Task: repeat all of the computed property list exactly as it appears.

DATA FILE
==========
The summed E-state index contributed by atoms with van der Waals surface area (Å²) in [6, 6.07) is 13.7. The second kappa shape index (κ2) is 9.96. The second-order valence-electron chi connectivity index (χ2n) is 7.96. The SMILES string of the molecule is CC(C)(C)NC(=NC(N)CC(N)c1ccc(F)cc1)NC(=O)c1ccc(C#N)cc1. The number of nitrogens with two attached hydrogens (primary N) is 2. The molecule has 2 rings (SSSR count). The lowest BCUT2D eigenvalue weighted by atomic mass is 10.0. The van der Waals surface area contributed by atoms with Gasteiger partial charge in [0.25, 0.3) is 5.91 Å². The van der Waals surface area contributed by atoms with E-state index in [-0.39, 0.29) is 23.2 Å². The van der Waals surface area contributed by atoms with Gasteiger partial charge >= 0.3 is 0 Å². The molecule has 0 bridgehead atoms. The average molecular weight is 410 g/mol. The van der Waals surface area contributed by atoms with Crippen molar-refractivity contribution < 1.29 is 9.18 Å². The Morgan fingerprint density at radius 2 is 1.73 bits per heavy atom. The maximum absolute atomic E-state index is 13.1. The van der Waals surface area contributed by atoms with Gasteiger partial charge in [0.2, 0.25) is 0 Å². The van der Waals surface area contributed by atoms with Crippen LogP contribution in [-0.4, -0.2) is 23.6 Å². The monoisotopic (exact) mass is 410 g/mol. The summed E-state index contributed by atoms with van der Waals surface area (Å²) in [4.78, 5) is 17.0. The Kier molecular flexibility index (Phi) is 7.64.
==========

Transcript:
The summed E-state index contributed by atoms with van der Waals surface area (Å²) in [6, 6.07) is 13.7. The second kappa shape index (κ2) is 9.96. The second-order valence-electron chi connectivity index (χ2n) is 7.96. The SMILES string of the molecule is CC(C)(C)NC(=NC(N)CC(N)c1ccc(F)cc1)NC(=O)c1ccc(C#N)cc1. The number of nitrogens with two attached hydrogens (primary N) is 2. The molecule has 2 rings (SSSR count). The lowest BCUT2D eigenvalue weighted by atomic mass is 10.0. The van der Waals surface area contributed by atoms with Gasteiger partial charge in [0.25, 0.3) is 5.91 Å². The van der Waals surface area contributed by atoms with E-state index in [-0.39, 0.29) is 23.2 Å². The van der Waals surface area contributed by atoms with Gasteiger partial charge >= 0.3 is 0 Å². The molecule has 0 bridgehead atoms. The average molecular weight is 410 g/mol. The van der Waals surface area contributed by atoms with Crippen molar-refractivity contribution < 1.29 is 9.18 Å². The Morgan fingerprint density at radius 2 is 1.73 bits per heavy atom. The maximum absolute atomic E-state index is 13.1. The van der Waals surface area contributed by atoms with Gasteiger partial charge in [0.2, 0.25) is 0 Å². The van der Waals surface area contributed by atoms with Crippen LogP contribution in [-0.4, -0.2) is 23.6 Å². The monoisotopic (exact) mass is 410 g/mol. The summed E-state index contributed by atoms with van der Waals surface area (Å²) in [4.78, 5) is 17.0. The Kier molecular flexibility index (Phi) is 7.64.